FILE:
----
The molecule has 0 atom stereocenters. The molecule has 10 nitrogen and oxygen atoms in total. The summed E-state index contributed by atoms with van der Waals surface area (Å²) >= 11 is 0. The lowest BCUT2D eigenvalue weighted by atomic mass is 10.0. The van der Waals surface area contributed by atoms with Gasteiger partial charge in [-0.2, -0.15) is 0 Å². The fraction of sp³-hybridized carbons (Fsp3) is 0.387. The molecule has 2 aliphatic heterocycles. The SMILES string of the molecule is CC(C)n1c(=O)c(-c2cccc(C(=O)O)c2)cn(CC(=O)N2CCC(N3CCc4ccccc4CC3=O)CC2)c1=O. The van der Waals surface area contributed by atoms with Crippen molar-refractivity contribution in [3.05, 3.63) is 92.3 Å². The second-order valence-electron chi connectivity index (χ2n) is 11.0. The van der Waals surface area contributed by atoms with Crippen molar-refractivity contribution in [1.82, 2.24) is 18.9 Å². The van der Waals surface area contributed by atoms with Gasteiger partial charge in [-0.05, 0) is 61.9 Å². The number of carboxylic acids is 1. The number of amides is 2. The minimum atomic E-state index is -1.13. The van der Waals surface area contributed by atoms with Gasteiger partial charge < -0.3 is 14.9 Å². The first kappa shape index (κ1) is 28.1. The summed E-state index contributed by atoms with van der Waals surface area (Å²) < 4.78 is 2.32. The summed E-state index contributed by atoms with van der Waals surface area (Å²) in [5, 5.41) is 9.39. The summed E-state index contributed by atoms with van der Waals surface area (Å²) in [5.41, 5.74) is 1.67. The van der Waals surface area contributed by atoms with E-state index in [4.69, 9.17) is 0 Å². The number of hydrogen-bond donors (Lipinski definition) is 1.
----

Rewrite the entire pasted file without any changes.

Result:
The molecule has 0 atom stereocenters. The molecule has 10 nitrogen and oxygen atoms in total. The summed E-state index contributed by atoms with van der Waals surface area (Å²) >= 11 is 0. The lowest BCUT2D eigenvalue weighted by atomic mass is 10.0. The van der Waals surface area contributed by atoms with Gasteiger partial charge in [-0.2, -0.15) is 0 Å². The fraction of sp³-hybridized carbons (Fsp3) is 0.387. The molecule has 2 aliphatic heterocycles. The SMILES string of the molecule is CC(C)n1c(=O)c(-c2cccc(C(=O)O)c2)cn(CC(=O)N2CCC(N3CCc4ccccc4CC3=O)CC2)c1=O. The van der Waals surface area contributed by atoms with Crippen molar-refractivity contribution in [3.05, 3.63) is 92.3 Å². The second-order valence-electron chi connectivity index (χ2n) is 11.0. The van der Waals surface area contributed by atoms with Crippen molar-refractivity contribution in [1.82, 2.24) is 18.9 Å². The van der Waals surface area contributed by atoms with Gasteiger partial charge in [-0.05, 0) is 61.9 Å². The number of carboxylic acids is 1. The number of amides is 2. The minimum atomic E-state index is -1.13. The van der Waals surface area contributed by atoms with Gasteiger partial charge < -0.3 is 14.9 Å². The first kappa shape index (κ1) is 28.1. The summed E-state index contributed by atoms with van der Waals surface area (Å²) < 4.78 is 2.32. The summed E-state index contributed by atoms with van der Waals surface area (Å²) in [5, 5.41) is 9.39. The summed E-state index contributed by atoms with van der Waals surface area (Å²) in [5.41, 5.74) is 1.67. The van der Waals surface area contributed by atoms with E-state index in [4.69, 9.17) is 0 Å². The number of hydrogen-bond donors (Lipinski definition) is 1.